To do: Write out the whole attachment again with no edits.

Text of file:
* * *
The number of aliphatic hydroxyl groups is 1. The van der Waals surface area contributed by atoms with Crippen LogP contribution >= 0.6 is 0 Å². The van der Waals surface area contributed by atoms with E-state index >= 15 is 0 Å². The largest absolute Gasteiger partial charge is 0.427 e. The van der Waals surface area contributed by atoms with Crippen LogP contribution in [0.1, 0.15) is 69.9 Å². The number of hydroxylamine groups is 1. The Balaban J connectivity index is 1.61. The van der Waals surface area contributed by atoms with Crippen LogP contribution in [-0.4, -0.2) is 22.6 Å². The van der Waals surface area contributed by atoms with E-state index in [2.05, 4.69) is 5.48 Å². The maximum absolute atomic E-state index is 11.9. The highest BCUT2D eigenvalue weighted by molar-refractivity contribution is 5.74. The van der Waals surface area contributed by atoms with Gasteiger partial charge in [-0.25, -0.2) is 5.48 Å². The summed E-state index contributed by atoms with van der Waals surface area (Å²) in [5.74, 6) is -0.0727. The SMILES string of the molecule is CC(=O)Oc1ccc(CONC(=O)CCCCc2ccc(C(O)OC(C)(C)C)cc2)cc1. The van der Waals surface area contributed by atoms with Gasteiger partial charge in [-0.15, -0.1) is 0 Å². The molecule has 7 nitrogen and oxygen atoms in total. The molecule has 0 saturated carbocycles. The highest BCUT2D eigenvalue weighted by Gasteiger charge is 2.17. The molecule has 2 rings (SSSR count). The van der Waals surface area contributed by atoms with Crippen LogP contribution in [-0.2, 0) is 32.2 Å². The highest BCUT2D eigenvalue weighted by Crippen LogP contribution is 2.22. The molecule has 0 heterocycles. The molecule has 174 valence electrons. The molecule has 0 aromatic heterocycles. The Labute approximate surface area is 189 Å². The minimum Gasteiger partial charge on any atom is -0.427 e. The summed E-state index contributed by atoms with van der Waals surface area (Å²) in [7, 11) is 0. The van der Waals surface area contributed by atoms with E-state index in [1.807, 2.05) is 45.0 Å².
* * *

The number of aliphatic hydroxyl groups is 1. The van der Waals surface area contributed by atoms with Crippen LogP contribution >= 0.6 is 0 Å². The van der Waals surface area contributed by atoms with E-state index >= 15 is 0 Å². The largest absolute Gasteiger partial charge is 0.427 e. The van der Waals surface area contributed by atoms with Crippen LogP contribution in [0.1, 0.15) is 69.9 Å². The number of hydroxylamine groups is 1. The Balaban J connectivity index is 1.61. The van der Waals surface area contributed by atoms with Crippen LogP contribution in [-0.4, -0.2) is 22.6 Å². The van der Waals surface area contributed by atoms with E-state index in [2.05, 4.69) is 5.48 Å². The maximum absolute atomic E-state index is 11.9. The highest BCUT2D eigenvalue weighted by molar-refractivity contribution is 5.74. The van der Waals surface area contributed by atoms with Gasteiger partial charge in [-0.25, -0.2) is 5.48 Å². The summed E-state index contributed by atoms with van der Waals surface area (Å²) in [5.74, 6) is -0.0727. The SMILES string of the molecule is CC(=O)Oc1ccc(CONC(=O)CCCCc2ccc(C(O)OC(C)(C)C)cc2)cc1. The van der Waals surface area contributed by atoms with Gasteiger partial charge in [-0.15, -0.1) is 0 Å². The molecule has 7 nitrogen and oxygen atoms in total. The molecule has 0 saturated carbocycles. The highest BCUT2D eigenvalue weighted by Gasteiger charge is 2.17. The molecule has 2 rings (SSSR count). The van der Waals surface area contributed by atoms with Crippen LogP contribution in [-0.2, 0) is 32.2 Å². The highest BCUT2D eigenvalue weighted by Crippen LogP contribution is 2.22. The molecule has 0 heterocycles. The molecule has 174 valence electrons. The molecule has 0 aromatic heterocycles. The Labute approximate surface area is 189 Å². The minimum Gasteiger partial charge on any atom is -0.427 e. The summed E-state index contributed by atoms with van der Waals surface area (Å²) in [7, 11) is 0. The van der Waals surface area contributed by atoms with E-state index in [1.807, 2.05) is 45.0 Å².